‘42’ swings a heavy bat at issues of racism and bigotry.
Photo by Courtesy Warner Brothers
A few days ago I arrived in Atlanta and struck up a conversation with my cabbie as we slugged through an afternoon traffic jam. The discussion eased from the Final Four to The Masters to baseball. That's when it really got interesting, because you can't talk about baseball these days without coming to the new Jackie Robinson biopic, "42."
"42" hit a home run at the box office this past weekend, doing better in its opening debut than "Moneyball." And "42" has people talking, even though most folks know Robinson's legacy. Robinson was the first African American since the 1880s to break through the silent code of segregation and play on a Major League Baseball team.
The film, directed by Brian Helgeland, opens with newsreels, a loose homage to "Citizen Kane." In 1945, America's greatest generation began coming back from World War II. Sixteen major league baseball teams boasted 400 players--all of them white. But, on April 15, 1947, that changed to 399 white players and one black athlete.
Some racial barriers had already started to shift by 1945: Jesse Owens won gold medals at the 1936 Berlin Olympics and defied Adolf Hitler's "master race" agenda; Joe Gans and Jack Johnson's dazzling feats amazed the boxing world. But track and boxing were individual sports, not team sports.
Branch Rickey (Harrison Ford), the manager and executive of the Dodgers, wanted to integrate baseball. "Dollars aren't black and white," Rickey tells his staff. "They are green. Every dollar is green."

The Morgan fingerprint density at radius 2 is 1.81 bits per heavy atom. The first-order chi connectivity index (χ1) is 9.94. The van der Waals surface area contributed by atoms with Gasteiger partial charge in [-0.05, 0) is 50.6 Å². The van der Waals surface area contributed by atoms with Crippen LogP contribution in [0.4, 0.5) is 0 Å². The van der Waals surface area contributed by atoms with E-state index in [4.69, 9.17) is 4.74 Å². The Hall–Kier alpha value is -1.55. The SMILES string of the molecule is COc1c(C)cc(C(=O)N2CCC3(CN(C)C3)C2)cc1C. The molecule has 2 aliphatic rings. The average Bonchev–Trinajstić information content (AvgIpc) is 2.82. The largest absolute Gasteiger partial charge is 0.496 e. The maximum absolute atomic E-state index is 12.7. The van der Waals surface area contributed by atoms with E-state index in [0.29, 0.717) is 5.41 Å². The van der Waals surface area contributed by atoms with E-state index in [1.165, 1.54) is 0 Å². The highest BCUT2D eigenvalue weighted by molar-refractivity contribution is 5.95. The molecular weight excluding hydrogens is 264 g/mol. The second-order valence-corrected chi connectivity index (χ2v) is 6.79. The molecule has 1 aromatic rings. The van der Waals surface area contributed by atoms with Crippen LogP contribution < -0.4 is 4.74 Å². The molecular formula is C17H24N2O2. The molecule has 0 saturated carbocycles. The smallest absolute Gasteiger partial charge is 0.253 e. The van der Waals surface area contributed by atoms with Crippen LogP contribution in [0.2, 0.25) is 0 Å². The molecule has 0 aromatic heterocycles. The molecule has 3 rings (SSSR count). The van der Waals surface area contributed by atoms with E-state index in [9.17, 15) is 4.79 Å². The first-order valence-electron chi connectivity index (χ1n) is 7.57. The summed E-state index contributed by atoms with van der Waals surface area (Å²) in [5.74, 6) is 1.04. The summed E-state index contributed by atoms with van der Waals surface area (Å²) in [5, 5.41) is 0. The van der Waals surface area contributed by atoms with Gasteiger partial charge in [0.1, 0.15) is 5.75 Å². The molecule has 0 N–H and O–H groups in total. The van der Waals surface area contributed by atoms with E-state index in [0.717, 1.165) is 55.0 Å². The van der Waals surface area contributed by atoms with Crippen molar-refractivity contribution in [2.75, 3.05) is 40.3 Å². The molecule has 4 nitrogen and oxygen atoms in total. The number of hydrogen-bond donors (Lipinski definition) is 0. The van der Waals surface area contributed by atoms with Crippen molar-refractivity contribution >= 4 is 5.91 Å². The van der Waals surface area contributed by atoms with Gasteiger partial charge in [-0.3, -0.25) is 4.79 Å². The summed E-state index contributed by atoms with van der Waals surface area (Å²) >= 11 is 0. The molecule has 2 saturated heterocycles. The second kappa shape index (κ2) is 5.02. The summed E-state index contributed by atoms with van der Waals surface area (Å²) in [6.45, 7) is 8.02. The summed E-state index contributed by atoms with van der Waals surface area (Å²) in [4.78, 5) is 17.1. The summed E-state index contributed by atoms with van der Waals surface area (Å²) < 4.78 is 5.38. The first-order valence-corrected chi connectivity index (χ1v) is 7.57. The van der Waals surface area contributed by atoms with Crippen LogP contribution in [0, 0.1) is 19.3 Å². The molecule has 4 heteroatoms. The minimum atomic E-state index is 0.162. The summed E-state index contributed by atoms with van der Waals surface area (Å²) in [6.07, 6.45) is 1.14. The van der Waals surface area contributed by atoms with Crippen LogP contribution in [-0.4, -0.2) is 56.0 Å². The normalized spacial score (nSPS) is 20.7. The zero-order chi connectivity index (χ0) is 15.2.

Rickey's vision to integrate baseball had multiple components. He chose Robinson (Chadwick Boseman), not because he was the best African American baseball player for his time, but because he had strength of character. And they were both Methodist.
When Rickey signed Robinson, he didn't mince words: "We've got no army. There's virtually nobody on our side. No owners, no umpires, very few newspapermen. And I'm afraid that many fans will be hostile. We'll be in a tough position. We can win only if we can convince the world that I'm doing this because you're a great ballplayer, a fine gentleman."
It takes guts to not fight back, and that's the dramatic conflict that engages all of our emotions. Will Robinson strike back?
Then Rickey comes in with a quip or two and lightens the tension. I particularly enjoyed Harrison Ford's gruff, growling portrayal of the engineer behind the change. He's forceful and, dare I say, entertaining.
As Robinson, Boseman's performance keeps the film grounded. Robinson knows people are counting on him, but it is hard to turn the other cheek and ignore the abuse.
This film swings a heavy bat against the ugly issues of racism and bigotry. It's embarrassing to see Robinson booed and called disrespectful names. Or to see a pitcher purposefully aim at his head. Or to see the team turned away from a hotel because of Robinson. The shots of the "white only" bathrooms resonate as well. This film shows us all forms of injustice. It was wrong then, it's wrong now, and it's horrifying to see.
One scene that continues to resonate after the viewing shows Robinson and journalist Wendell Smith (Andre Holland) walking on a sidewalk. A redneck white guy follows them and then calls out for Robinson to stop. There's an uncomfortable moment. The white guy says, "If the man's got the goods, he deserves a chance."
What more can anyone ask for but a chance to be in the game?